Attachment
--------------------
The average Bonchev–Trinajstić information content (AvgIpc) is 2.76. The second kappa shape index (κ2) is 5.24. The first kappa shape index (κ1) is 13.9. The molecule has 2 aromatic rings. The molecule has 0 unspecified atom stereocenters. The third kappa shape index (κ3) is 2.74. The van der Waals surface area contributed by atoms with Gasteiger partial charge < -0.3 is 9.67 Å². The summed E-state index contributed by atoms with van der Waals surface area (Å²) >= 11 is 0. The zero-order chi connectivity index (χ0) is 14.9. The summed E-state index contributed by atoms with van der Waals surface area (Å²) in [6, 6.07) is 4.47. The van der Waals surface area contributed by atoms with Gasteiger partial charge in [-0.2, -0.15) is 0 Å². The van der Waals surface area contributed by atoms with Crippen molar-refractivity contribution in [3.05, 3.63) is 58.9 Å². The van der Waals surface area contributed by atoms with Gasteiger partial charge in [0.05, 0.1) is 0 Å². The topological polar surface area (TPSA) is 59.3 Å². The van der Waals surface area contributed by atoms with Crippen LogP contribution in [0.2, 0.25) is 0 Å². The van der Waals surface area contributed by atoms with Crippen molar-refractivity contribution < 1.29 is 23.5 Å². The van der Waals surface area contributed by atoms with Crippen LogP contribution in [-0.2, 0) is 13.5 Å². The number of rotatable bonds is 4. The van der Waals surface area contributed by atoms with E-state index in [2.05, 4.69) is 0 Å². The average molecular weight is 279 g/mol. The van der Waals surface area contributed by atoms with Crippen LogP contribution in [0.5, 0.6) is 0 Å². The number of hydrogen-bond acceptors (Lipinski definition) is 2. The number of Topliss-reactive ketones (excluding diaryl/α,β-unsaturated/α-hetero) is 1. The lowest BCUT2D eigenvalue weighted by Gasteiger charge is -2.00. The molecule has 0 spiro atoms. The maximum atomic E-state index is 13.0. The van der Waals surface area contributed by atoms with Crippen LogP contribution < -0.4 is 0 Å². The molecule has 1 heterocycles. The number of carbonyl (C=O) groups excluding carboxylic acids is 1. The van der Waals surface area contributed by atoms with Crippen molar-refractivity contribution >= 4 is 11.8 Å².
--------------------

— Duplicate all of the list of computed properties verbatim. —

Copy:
The average Bonchev–Trinajstić information content (AvgIpc) is 2.76. The second kappa shape index (κ2) is 5.24. The first kappa shape index (κ1) is 13.9. The molecule has 2 aromatic rings. The molecule has 0 unspecified atom stereocenters. The third kappa shape index (κ3) is 2.74. The van der Waals surface area contributed by atoms with Gasteiger partial charge < -0.3 is 9.67 Å². The summed E-state index contributed by atoms with van der Waals surface area (Å²) >= 11 is 0. The zero-order chi connectivity index (χ0) is 14.9. The summed E-state index contributed by atoms with van der Waals surface area (Å²) in [6, 6.07) is 4.47. The van der Waals surface area contributed by atoms with Gasteiger partial charge in [-0.2, -0.15) is 0 Å². The van der Waals surface area contributed by atoms with Crippen molar-refractivity contribution in [3.05, 3.63) is 58.9 Å². The van der Waals surface area contributed by atoms with Gasteiger partial charge in [0.05, 0.1) is 0 Å². The topological polar surface area (TPSA) is 59.3 Å². The van der Waals surface area contributed by atoms with Crippen LogP contribution in [0.2, 0.25) is 0 Å². The van der Waals surface area contributed by atoms with Crippen molar-refractivity contribution < 1.29 is 23.5 Å². The van der Waals surface area contributed by atoms with Crippen LogP contribution in [-0.2, 0) is 13.5 Å². The number of rotatable bonds is 4. The van der Waals surface area contributed by atoms with E-state index in [2.05, 4.69) is 0 Å². The average molecular weight is 279 g/mol. The van der Waals surface area contributed by atoms with Crippen LogP contribution in [0.5, 0.6) is 0 Å². The number of hydrogen-bond acceptors (Lipinski definition) is 2. The number of Topliss-reactive ketones (excluding diaryl/α,β-unsaturated/α-hetero) is 1. The lowest BCUT2D eigenvalue weighted by Gasteiger charge is -2.00. The molecule has 0 spiro atoms. The maximum atomic E-state index is 13.0. The van der Waals surface area contributed by atoms with Crippen LogP contribution < -0.4 is 0 Å². The molecule has 1 heterocycles. The number of carbonyl (C=O) groups excluding carboxylic acids is 1. The van der Waals surface area contributed by atoms with Crippen molar-refractivity contribution >= 4 is 11.8 Å².